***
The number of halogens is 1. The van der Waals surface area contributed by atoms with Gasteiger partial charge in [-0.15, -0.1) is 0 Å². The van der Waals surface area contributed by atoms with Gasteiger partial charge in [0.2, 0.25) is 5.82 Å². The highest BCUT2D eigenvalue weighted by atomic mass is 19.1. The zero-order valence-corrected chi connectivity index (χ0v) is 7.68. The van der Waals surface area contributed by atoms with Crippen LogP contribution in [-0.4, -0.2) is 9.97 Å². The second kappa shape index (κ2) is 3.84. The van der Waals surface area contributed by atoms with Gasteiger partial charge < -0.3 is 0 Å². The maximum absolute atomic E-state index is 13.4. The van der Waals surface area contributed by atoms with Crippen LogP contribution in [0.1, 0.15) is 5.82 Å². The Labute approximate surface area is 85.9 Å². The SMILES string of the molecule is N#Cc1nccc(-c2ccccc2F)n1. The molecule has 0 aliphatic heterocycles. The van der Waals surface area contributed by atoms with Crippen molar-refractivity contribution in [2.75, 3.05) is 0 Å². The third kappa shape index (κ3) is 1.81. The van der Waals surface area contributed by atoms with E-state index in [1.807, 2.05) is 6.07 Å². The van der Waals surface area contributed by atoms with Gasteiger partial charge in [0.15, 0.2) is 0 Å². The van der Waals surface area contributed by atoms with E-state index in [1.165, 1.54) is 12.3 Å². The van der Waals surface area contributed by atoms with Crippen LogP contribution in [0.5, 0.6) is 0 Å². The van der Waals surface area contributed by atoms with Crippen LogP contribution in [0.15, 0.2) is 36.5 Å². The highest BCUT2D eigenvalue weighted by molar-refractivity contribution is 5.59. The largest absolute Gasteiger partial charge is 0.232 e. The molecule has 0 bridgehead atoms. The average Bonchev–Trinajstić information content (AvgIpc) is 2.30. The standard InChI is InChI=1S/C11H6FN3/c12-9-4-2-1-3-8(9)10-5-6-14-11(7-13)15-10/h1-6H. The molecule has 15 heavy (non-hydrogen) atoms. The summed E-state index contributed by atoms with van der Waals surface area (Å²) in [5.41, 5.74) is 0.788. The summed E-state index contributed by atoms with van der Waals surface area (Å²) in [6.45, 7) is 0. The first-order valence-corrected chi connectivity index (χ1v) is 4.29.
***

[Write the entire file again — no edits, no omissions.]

The number of halogens is 1. The van der Waals surface area contributed by atoms with Gasteiger partial charge in [-0.15, -0.1) is 0 Å². The van der Waals surface area contributed by atoms with Gasteiger partial charge in [0.2, 0.25) is 5.82 Å². The highest BCUT2D eigenvalue weighted by atomic mass is 19.1. The zero-order valence-corrected chi connectivity index (χ0v) is 7.68. The van der Waals surface area contributed by atoms with Crippen LogP contribution in [-0.4, -0.2) is 9.97 Å². The second kappa shape index (κ2) is 3.84. The van der Waals surface area contributed by atoms with Gasteiger partial charge < -0.3 is 0 Å². The maximum absolute atomic E-state index is 13.4. The van der Waals surface area contributed by atoms with Crippen LogP contribution in [0.1, 0.15) is 5.82 Å². The Labute approximate surface area is 85.9 Å². The SMILES string of the molecule is N#Cc1nccc(-c2ccccc2F)n1. The molecule has 0 aliphatic heterocycles. The van der Waals surface area contributed by atoms with Crippen molar-refractivity contribution in [2.75, 3.05) is 0 Å². The third kappa shape index (κ3) is 1.81. The van der Waals surface area contributed by atoms with E-state index in [1.807, 2.05) is 6.07 Å². The van der Waals surface area contributed by atoms with Gasteiger partial charge in [0.15, 0.2) is 0 Å². The van der Waals surface area contributed by atoms with E-state index in [1.165, 1.54) is 12.3 Å². The van der Waals surface area contributed by atoms with Crippen LogP contribution in [0.5, 0.6) is 0 Å². The van der Waals surface area contributed by atoms with Crippen LogP contribution in [0.15, 0.2) is 36.5 Å². The highest BCUT2D eigenvalue weighted by molar-refractivity contribution is 5.59. The largest absolute Gasteiger partial charge is 0.232 e. The molecule has 0 bridgehead atoms. The average Bonchev–Trinajstić information content (AvgIpc) is 2.30. The standard InChI is InChI=1S/C11H6FN3/c12-9-4-2-1-3-8(9)10-5-6-14-11(7-13)15-10/h1-6H. The molecule has 15 heavy (non-hydrogen) atoms. The summed E-state index contributed by atoms with van der Waals surface area (Å²) in [5.41, 5.74) is 0.788. The summed E-state index contributed by atoms with van der Waals surface area (Å²) in [6.45, 7) is 0. The first-order valence-corrected chi connectivity index (χ1v) is 4.29.